Chronicles of the Afro Kid
Chronicles of the Afro Kid

Setting up WiFi on Raspberry Pi 2

Riyadh Al Nur
Tags: raspberry , pi , ssh , wifi , linux , ubuntu , snappy

Raspberry Pi in enclosure

TL;DR I recently purchased a Raspberry Pi 2 and picked up a WiFi adapter from TP-Link to go with it. Naturally, my aim is to be able to SSH into my Pi and not have a screen connected to it at all times. As seen in the image at the beginning of this post, the only wire I have connected is the power cable (I have wiring OCD). I installed Ubuntu Snappy Core. It's lightweight and designed for developers but since it's the bare basics, a lot of hardware might not work directly just like my WiFi Adapter. Setting it up is easy though now that at least wpasupplicant comes pre-installed in Snappy Core. Until you have WiFi up and running, you will need to connect the Pi to a monitor/TV, and a keyboard and mouse.

TP-Link WiFi Adapter

Fire up a new file using your preferred text editor. Snappy comes with vi installed and not nano.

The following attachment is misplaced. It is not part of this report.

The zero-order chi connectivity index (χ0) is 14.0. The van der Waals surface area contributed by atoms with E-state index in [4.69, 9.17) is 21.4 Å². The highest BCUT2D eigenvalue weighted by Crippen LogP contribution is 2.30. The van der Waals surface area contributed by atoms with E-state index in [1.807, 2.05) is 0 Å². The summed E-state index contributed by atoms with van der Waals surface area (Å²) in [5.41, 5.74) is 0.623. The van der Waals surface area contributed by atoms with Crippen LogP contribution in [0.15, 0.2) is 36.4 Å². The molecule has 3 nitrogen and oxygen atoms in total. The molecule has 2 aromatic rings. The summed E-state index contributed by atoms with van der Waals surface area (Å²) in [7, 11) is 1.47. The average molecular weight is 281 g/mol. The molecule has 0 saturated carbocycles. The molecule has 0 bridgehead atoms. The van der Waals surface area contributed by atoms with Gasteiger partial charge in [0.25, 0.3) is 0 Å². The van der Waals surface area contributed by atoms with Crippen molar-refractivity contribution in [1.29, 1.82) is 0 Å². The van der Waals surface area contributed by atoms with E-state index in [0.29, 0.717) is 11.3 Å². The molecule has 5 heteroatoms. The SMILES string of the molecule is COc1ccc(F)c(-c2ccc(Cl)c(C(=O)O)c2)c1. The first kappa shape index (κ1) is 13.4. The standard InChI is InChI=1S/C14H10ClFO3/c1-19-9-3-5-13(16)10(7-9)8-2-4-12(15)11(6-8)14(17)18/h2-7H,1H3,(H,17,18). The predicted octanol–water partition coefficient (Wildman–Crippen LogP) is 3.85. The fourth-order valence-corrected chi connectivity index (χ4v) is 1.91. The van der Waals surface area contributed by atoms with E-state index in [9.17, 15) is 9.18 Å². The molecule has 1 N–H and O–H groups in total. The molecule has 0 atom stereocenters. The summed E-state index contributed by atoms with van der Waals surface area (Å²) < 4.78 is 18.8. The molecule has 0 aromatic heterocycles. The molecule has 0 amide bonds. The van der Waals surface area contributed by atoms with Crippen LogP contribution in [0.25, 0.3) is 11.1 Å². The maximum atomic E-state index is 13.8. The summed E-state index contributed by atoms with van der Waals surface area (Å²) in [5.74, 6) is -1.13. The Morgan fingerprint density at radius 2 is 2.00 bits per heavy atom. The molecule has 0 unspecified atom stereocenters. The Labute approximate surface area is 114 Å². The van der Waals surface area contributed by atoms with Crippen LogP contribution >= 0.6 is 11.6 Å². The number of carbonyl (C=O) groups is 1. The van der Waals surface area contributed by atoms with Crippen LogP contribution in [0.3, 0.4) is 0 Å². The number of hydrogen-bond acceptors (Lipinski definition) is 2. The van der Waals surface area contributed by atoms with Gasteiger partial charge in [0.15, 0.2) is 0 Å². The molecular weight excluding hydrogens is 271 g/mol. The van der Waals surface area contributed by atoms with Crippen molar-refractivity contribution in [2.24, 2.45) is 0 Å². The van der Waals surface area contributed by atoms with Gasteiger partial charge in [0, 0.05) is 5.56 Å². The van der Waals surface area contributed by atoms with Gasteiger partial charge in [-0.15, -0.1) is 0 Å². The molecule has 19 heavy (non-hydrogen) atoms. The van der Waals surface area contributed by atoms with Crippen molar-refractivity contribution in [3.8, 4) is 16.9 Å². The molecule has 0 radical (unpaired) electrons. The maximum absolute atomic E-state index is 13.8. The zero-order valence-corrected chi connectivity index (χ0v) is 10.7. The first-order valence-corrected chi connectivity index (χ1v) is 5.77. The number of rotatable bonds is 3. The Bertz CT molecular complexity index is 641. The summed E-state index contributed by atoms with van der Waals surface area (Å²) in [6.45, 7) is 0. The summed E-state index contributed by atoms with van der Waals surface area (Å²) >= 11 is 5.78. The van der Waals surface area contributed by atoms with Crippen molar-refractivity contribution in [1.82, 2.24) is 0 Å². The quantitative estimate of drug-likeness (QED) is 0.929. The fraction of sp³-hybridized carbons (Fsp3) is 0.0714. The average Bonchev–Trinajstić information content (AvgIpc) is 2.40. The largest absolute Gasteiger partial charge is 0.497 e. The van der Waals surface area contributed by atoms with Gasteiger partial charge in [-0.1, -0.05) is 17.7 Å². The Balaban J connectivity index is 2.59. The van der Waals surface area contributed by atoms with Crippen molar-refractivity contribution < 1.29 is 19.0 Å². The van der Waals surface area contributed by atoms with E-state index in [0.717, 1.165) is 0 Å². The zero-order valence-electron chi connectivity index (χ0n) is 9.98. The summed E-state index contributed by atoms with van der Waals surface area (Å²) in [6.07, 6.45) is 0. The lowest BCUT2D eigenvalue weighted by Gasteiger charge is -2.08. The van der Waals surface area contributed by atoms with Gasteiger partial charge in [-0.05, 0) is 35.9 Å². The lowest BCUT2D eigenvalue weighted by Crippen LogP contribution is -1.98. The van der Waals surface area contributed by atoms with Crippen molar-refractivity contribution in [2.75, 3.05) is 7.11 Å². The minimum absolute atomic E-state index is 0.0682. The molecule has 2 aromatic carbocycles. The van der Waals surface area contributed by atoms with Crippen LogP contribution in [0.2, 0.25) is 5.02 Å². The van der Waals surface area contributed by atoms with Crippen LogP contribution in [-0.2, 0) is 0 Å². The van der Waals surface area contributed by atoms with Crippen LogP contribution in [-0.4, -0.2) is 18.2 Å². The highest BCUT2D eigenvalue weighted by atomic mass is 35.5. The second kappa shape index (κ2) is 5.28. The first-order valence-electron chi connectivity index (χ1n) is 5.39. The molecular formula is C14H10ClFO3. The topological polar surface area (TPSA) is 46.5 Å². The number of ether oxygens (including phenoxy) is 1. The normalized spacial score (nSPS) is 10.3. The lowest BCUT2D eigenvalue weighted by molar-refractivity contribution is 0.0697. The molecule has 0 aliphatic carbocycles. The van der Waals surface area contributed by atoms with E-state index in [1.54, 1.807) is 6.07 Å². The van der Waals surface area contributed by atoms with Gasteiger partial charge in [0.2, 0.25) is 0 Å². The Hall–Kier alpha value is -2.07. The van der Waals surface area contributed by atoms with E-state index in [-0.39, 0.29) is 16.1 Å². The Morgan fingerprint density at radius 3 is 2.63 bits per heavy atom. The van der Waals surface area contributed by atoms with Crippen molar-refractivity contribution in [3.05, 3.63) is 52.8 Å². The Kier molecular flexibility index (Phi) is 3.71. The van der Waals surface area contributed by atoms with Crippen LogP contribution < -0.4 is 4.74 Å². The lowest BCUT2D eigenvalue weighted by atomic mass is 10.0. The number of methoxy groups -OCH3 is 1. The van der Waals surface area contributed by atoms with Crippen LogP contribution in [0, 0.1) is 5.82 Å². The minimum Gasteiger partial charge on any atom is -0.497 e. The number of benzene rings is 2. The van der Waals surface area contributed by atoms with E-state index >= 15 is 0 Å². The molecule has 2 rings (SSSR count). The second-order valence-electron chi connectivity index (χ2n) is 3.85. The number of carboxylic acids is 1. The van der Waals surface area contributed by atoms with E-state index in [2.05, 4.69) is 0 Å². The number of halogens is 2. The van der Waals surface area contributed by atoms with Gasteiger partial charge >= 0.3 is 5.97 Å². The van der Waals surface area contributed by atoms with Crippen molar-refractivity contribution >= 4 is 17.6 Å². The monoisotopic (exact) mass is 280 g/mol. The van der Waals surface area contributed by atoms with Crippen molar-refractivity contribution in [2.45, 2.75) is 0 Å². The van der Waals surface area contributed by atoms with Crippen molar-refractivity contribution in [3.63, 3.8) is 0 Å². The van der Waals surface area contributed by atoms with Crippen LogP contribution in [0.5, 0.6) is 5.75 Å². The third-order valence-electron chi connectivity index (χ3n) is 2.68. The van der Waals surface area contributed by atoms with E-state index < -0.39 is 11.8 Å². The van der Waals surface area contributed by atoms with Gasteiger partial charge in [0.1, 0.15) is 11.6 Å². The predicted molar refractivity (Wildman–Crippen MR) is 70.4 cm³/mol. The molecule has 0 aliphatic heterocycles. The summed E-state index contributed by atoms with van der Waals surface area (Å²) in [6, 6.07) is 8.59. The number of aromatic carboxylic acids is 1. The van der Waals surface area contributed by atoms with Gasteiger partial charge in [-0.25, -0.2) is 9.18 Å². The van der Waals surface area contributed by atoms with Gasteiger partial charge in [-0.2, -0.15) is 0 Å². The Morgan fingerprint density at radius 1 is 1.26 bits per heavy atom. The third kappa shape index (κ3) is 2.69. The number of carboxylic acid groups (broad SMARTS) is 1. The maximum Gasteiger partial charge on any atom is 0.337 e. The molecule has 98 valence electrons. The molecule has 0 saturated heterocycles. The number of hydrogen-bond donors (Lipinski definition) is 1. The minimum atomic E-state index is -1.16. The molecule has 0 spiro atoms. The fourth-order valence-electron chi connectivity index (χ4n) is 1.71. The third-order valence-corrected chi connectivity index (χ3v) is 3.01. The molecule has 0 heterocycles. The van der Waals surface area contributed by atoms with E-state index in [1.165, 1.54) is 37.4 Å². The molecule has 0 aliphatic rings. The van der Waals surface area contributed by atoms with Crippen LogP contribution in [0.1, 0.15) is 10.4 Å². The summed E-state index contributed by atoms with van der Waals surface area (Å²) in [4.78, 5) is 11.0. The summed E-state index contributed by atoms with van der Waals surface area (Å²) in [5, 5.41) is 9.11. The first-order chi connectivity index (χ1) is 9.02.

sudo vi /etc/network/interfaces.d/wlan0

In the file,

auto wlan0 #autostart on machine boot  
allow-hotplug wlan0 #enable hot-plugging  
iface wlan0 inet dhcp #interfaces  
wpa-conf /home/ubuntu/wireless-setup.conf #location of wifi configuration file  

I commented each line describing the purpose of each one.

Now moving on to the configuration file to connect to the WiFi network,
vi /home/ubuntu/wireless-setup.conf

  ssid="mywifi" #wifi ssid
  psk="mywifipass" #wifi password

The configuration file is self explanatory. Save this file and run ifup wlan0 to fire up WiFi. You can run ifconfig to see the list of all the network interfaces.

To check if your WiFi connects automatically on boot, run sudo reboot and after logging in, run ifconfig again. You should see the WiFi interface listed.

Now that we have all that sorted, you can SSH into the Pi using it's assigned network address. You can usually find this in your router's configuration page.

SSHing into Pi